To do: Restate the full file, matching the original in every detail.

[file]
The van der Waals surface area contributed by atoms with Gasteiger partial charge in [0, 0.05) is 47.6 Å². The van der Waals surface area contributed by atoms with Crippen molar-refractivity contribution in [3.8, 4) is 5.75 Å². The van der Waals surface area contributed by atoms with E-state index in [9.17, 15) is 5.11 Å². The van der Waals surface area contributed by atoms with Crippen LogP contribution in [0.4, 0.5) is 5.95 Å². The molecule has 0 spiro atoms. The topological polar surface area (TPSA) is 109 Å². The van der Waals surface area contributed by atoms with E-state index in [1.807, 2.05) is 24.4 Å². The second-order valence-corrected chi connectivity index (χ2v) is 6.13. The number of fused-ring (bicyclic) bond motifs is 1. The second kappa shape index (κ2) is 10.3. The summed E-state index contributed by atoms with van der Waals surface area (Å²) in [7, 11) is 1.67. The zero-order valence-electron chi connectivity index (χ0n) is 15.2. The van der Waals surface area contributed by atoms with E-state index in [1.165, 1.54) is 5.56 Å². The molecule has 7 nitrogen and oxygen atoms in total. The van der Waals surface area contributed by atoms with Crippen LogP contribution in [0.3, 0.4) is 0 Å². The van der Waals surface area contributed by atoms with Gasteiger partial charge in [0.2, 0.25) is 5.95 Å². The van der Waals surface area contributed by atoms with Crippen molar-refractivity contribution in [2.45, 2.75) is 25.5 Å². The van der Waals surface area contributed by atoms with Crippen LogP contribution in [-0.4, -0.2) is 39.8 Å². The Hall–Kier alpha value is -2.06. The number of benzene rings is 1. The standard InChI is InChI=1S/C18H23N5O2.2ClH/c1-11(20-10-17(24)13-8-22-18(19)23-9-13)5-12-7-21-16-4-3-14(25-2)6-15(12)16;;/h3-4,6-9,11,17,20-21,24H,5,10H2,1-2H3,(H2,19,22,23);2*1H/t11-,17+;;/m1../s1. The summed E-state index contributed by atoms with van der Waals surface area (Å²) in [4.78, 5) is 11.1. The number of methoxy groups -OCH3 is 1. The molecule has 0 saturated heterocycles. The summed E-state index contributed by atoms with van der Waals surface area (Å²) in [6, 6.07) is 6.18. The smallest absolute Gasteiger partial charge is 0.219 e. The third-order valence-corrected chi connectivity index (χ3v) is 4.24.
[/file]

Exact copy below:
The van der Waals surface area contributed by atoms with Gasteiger partial charge in [0, 0.05) is 47.6 Å². The van der Waals surface area contributed by atoms with Crippen molar-refractivity contribution in [3.8, 4) is 5.75 Å². The van der Waals surface area contributed by atoms with E-state index in [9.17, 15) is 5.11 Å². The van der Waals surface area contributed by atoms with Crippen LogP contribution in [0.4, 0.5) is 5.95 Å². The molecule has 0 spiro atoms. The topological polar surface area (TPSA) is 109 Å². The van der Waals surface area contributed by atoms with E-state index in [1.807, 2.05) is 24.4 Å². The second-order valence-corrected chi connectivity index (χ2v) is 6.13. The number of fused-ring (bicyclic) bond motifs is 1. The second kappa shape index (κ2) is 10.3. The summed E-state index contributed by atoms with van der Waals surface area (Å²) in [7, 11) is 1.67. The zero-order valence-electron chi connectivity index (χ0n) is 15.2. The van der Waals surface area contributed by atoms with E-state index in [1.165, 1.54) is 5.56 Å². The molecule has 7 nitrogen and oxygen atoms in total. The van der Waals surface area contributed by atoms with Crippen LogP contribution in [0.3, 0.4) is 0 Å². The van der Waals surface area contributed by atoms with Gasteiger partial charge in [0.2, 0.25) is 5.95 Å². The van der Waals surface area contributed by atoms with Crippen molar-refractivity contribution in [2.45, 2.75) is 25.5 Å². The van der Waals surface area contributed by atoms with Crippen LogP contribution in [-0.4, -0.2) is 39.8 Å². The Hall–Kier alpha value is -2.06. The number of benzene rings is 1. The standard InChI is InChI=1S/C18H23N5O2.2ClH/c1-11(20-10-17(24)13-8-22-18(19)23-9-13)5-12-7-21-16-4-3-14(25-2)6-15(12)16;;/h3-4,6-9,11,17,20-21,24H,5,10H2,1-2H3,(H2,19,22,23);2*1H/t11-,17+;;/m1../s1. The summed E-state index contributed by atoms with van der Waals surface area (Å²) in [4.78, 5) is 11.1. The number of methoxy groups -OCH3 is 1. The molecule has 0 saturated heterocycles. The summed E-state index contributed by atoms with van der Waals surface area (Å²) in [6, 6.07) is 6.18. The smallest absolute Gasteiger partial charge is 0.219 e. The third-order valence-corrected chi connectivity index (χ3v) is 4.24.